Descending two storeys below ground, Marsiling Tunnels have intrigued local historians and urban explorers since its discovery in the early 2000s
Located on a small hill between Marsiling Cresent and Admiralty Road West (formerly named Naval Base Road), the WWII Marsiling Tunnels has remain hidden from view since the colonial days until its discover in the past two decade.
A wide range of theories with regards to the existence of the hidden tunnel soon emerge, ranging from an underground tunnel that leads to Johor, an underground facility for the nearby View Road Mental Hospital, to a storage bunker for the British Army during WWII.
An Oil Storage Facility?
The most compelling theory suggested that the tunnel was in fact an underground oil storage facility built by Asiatic Petroleum Company (APC) to supply the neighbouring British Royal Naval Base.
Back then, the 54 square-kilometre large naval base — over 7% of Singapore’s current land size — was one of the largest military installation in the region, stretching from present-day Woodlands Waterfront Park to Sembawang Park.
The naval base was converted to a commercial dockyard in 1968. Today, it is known as Sembcorp Shipyard.
The theory was supported by a map dated in 1945, revealing the location of Woodlands North Depot (also known as Woodlands Shell Depot in later days). The depot, operated by APC, sits on the exact spot where the Marsiling Tunnels is.
Debunking the Marsiling Tunnels
With the discovery of the tunnels in the early 2000s, the National Heritage Board conducted extensive research to ascertain the purpose of the tunnels.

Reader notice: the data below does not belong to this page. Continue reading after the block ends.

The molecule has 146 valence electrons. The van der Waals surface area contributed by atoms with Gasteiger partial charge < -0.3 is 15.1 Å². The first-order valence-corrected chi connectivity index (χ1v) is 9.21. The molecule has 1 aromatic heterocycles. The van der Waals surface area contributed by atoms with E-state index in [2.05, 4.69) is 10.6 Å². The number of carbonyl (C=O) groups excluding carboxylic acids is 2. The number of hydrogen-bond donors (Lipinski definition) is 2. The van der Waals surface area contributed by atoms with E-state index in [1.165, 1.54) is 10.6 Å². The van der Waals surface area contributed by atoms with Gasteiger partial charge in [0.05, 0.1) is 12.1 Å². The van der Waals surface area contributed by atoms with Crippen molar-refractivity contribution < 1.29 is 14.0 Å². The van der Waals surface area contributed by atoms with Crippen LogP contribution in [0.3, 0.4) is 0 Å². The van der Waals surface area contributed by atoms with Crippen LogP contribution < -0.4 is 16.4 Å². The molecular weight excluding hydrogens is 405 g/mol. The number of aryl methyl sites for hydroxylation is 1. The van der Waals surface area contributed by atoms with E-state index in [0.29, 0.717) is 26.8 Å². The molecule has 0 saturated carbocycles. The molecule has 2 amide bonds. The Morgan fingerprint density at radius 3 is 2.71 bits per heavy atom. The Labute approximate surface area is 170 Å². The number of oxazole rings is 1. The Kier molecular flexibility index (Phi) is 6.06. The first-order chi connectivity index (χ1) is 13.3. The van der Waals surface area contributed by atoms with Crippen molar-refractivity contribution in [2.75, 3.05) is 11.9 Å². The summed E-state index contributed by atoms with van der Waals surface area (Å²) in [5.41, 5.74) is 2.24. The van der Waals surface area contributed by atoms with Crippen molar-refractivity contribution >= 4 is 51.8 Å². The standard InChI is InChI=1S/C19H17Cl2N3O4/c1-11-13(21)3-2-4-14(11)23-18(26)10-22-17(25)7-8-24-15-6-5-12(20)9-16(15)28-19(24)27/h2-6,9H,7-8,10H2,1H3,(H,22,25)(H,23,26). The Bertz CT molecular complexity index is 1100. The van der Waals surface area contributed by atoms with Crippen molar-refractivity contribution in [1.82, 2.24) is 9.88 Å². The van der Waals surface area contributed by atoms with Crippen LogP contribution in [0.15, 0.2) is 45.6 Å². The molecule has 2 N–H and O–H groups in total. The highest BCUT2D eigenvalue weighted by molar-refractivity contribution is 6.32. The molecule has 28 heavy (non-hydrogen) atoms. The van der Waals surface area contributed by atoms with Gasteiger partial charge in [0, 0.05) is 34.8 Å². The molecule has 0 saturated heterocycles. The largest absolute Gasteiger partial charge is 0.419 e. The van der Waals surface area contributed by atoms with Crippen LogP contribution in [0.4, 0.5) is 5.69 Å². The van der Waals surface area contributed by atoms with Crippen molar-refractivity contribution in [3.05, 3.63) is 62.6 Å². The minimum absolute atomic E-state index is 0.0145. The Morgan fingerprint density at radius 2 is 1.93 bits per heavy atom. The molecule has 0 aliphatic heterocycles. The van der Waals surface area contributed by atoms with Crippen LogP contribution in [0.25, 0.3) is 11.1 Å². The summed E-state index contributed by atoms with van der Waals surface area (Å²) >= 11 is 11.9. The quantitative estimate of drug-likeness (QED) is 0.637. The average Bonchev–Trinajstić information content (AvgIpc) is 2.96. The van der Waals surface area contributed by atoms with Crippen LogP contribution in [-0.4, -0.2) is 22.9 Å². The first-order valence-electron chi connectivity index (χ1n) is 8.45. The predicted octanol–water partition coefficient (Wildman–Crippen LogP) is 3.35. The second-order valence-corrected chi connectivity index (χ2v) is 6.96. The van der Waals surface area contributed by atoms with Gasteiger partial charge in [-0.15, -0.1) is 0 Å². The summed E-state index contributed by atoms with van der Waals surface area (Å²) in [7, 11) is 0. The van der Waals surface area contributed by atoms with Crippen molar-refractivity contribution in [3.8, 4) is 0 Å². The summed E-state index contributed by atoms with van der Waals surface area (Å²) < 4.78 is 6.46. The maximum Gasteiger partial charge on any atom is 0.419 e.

Through sources obtained from declassified documents such as the British Wartime Intelligence Reports and the UK’s National Archives, it was confirmed that the tunnels served as a pre-WWII fuel reserve depot for the Royal Air Force, not the neighbouring British Royal Navy.
It was also revealed that during the Japanese Occupation, the Imperial Japanese Army had continued the use of the underground tunnels as an oil storage facility. Based on a 1944 British Intelligence report, the Japanese retrofitted the tunnels with five large tanks to increase the storage capacity by over 5,250 tonnes.
Entering the Marsiling Tunnels
In 2014, to commemorate the 72nd anniversary of the Battle of Singapore, the tunnels were for the first time, opened to the public. Guided tours were held by the National Heritage Board – together with visits to other notable historical sites including Opium Hill and Tiong Bahru Air Raid Shelter – to raise awareness about the decisive week when the British surrendered Singapore to the Japanese.
Today, the four main entrances to the underground tunnels are sealed and not accessible to the public. With that said, a hidden entrance still exists, giving local explorers a glimpse into the abandoned tunnels that once shaped the war.